The Senate made some news this week by actually doing something, proving it’s not just an old folks’ home spending their retirement years collecting a government paycheck.
A measure to raise tax rates on the top bracket income earners at the end of the year barely passed by a 51-48 majority, while another measure to extend expiring tax breaks for all Americans failed 45-54. Also, despite passing the House by a widely bipartisan 327-98 majority, Senate Majority Leader Harry Reid (D-Nev.) has gone out of his way to declare he will not bring the Federal Transparency Act up for a vote in the Senate, even though he had supported previous efforts to audit the Federal Reserve for years.
This is a good opportunity to look at a preview of the upcoming 2012 Senate elections and take stock of which seats are flipping or in close contention.
There are 33 senate seats up for election in November, 23 of which are held by incumbent Democrats and 10 by incumbent Republicans. Of these, there are 13 that should be closely watched over the next three months:
REPUBLICAN PICK-UPS (LEADING BY 9 POINTS OR MORE):
Nebraska – Sen. Ben Nelson (D): When Nelson announced his retirement last December, most experts were expecting this one to swing red. The polls only confirm it with State Sen. Deb Fischer (R) holding an 18-point lead (56%-38%) over former U.S. Sen. Bob Kerrey (D).
Wisconsin – Sen. Herb Kohl (D): Not only did Gov. Scott Walker (R) win the recall election in June, but polls even show Wisconsin up for grabs in the presidential election. With that, it should then be no surprise that former Gov. Tommy Thompson (R) leads Rep. Tammy Baldwin (D) by a 16-point margin (52%-36%).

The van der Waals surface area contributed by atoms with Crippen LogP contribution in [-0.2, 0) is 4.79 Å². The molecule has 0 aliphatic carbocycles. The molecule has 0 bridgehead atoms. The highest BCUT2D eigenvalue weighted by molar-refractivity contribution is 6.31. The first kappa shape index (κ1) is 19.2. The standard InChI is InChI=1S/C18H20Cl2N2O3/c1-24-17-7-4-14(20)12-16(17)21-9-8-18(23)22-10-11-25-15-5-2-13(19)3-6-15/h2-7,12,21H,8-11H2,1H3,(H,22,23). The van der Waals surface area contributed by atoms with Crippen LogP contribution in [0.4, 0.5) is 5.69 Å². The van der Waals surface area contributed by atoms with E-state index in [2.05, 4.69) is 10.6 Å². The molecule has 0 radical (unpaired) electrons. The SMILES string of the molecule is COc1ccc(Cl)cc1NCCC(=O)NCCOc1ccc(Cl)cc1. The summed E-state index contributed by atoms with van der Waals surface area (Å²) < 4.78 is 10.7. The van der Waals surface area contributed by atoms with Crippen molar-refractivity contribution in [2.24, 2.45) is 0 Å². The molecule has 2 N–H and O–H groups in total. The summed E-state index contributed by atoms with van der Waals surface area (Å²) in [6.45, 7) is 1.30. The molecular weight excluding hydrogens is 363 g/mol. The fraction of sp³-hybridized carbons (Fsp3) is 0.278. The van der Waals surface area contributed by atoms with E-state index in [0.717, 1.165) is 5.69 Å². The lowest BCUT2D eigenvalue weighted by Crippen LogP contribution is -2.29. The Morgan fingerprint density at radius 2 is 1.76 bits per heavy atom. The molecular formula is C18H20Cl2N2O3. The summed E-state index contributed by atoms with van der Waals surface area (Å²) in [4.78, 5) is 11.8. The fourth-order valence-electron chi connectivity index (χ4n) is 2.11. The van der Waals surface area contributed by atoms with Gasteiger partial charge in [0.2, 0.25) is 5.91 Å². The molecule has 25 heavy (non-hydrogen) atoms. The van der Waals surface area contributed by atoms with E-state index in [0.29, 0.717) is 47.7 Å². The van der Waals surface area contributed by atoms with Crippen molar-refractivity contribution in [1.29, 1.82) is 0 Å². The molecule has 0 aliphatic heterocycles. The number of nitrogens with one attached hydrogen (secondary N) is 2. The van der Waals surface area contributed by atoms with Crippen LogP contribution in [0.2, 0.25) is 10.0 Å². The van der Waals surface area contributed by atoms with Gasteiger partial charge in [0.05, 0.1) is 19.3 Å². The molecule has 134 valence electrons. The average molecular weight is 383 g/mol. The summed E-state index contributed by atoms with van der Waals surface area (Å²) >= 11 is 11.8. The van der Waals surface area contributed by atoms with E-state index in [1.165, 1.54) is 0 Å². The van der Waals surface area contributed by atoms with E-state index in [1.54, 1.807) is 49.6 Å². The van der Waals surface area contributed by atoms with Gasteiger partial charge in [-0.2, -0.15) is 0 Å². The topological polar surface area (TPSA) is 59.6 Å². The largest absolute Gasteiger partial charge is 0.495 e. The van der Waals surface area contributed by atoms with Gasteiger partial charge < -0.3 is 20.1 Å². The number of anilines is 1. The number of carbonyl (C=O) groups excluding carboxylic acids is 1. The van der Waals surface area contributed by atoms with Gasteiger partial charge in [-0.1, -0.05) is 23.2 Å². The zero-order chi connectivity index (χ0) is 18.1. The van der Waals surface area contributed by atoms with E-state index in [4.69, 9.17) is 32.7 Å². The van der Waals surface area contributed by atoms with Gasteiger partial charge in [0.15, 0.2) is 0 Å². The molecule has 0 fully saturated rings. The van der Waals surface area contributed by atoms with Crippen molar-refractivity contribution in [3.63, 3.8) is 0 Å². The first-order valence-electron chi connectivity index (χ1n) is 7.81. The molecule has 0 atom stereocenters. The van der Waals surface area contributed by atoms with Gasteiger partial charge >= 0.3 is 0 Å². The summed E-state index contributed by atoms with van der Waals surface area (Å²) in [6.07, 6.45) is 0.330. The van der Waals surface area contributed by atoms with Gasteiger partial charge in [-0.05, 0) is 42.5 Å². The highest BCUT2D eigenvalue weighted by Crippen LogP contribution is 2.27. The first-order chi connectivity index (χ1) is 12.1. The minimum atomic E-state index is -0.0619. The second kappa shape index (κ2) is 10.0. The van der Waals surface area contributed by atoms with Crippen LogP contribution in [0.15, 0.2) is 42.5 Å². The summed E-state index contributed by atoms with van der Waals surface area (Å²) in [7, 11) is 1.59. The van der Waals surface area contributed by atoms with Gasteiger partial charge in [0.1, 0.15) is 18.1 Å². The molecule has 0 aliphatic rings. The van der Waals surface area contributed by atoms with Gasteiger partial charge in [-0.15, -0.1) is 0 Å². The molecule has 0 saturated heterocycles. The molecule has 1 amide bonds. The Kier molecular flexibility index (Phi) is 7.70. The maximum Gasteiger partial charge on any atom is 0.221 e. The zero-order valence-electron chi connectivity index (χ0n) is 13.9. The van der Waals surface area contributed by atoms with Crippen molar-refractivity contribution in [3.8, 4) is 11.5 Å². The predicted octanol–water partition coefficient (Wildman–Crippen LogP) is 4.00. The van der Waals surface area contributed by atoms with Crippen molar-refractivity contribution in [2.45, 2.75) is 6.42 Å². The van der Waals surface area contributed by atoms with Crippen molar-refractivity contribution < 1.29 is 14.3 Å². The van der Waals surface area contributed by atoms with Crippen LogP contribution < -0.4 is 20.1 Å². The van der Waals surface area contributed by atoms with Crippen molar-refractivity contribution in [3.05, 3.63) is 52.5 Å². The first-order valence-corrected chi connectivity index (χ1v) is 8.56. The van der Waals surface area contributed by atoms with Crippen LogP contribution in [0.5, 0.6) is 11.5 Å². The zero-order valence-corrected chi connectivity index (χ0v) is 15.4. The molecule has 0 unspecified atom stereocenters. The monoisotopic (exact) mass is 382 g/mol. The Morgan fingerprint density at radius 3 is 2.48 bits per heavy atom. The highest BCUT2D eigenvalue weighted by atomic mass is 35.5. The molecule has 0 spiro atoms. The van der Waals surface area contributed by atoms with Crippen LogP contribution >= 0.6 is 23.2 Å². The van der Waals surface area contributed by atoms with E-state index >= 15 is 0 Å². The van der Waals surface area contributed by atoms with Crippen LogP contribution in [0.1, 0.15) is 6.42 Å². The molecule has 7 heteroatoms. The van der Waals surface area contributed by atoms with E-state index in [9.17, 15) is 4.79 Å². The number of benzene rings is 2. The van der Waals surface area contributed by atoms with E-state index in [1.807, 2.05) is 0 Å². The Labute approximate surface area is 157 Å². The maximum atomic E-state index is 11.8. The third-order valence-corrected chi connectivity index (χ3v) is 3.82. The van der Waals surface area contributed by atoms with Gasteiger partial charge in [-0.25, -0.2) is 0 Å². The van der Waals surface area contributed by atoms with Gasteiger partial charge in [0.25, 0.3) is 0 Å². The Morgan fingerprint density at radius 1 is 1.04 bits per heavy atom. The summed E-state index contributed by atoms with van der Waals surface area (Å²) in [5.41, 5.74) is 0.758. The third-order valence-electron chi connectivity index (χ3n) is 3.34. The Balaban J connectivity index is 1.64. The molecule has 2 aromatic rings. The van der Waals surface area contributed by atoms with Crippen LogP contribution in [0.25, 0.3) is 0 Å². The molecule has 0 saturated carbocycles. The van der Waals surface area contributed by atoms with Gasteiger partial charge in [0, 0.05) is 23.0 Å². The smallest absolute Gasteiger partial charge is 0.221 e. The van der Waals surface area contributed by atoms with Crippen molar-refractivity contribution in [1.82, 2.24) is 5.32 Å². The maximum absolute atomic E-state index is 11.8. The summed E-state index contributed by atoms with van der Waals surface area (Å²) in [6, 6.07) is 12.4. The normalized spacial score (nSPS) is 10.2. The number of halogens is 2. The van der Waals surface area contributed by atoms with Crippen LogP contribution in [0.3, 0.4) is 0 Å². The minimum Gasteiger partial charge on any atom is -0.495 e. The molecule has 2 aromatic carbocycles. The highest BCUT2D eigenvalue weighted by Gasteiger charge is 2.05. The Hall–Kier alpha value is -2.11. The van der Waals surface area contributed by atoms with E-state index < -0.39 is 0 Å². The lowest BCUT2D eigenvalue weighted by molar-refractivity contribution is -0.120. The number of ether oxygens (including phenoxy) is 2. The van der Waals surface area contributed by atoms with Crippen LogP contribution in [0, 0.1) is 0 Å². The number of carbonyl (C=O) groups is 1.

Missouri – Sen. Claire McCaskill (D): Incumbent McCaskill is in deep trouble, as all her potential GOP challengers lead her by 8 points or more, with her most likely challenger, State Treasurer Sarah Steelman (R), leading by 12 points (51%-39%).
North Dakota – Sen. Kent Conrad (D): Twenty-year incumbent Conrad is finally retiring and, like Nebraska, most expected North Dakota to easily flip. Rep. Rick Berg (R) currently leads former State Attorney General Heidi Heitkamp (D) by a 9-point margin (49%-40%).
Florida – Sen. Bill Nelson (D): In Florida, a critical swing state in the presidential election, two-term incumbent Nelson now finds himself trailing Rep. Connie Mack IV (R) by 9 points (46%-37%) for the seat previously held by Mack’s father.
DEMOCRATIC PICK-UPS (LEADING BY 9 POINTS OR MORE):
Maine – Sen. Olympia Snowe (R): Although technically not a Democrat, former Gov. Angus King (I) seems poised to win the seat held by Snowe for the last 18 years. Polls show him leading both Democrat and Republican challengers by getting 50%-55% of the vote. His positions and endorsements lead most to believe he’ll be caucusing with the Democrats if he wins.
TOSS UPS (WITHIN 4 POINTS OR LESS):
Ohio – Sen. Sherrod Brown (D): In another critical 2012 swing state, incumbent Brown is being challenged by State Treasurer Josh Mandel (R) in Ohio. While Mandel was trailing Brown by double digits earlier this year, he’s now managed to cut Brown’s lead down to 4 points (46%-42%).
New Mexico – Sen. Jeff Bingaman (D): Thirty-year incumbent Bingaman is finally stepping down, and Rep. Martin Heinrich (D) leads former Rep. Heather Wilson (R) by a slim 46%-42% margin.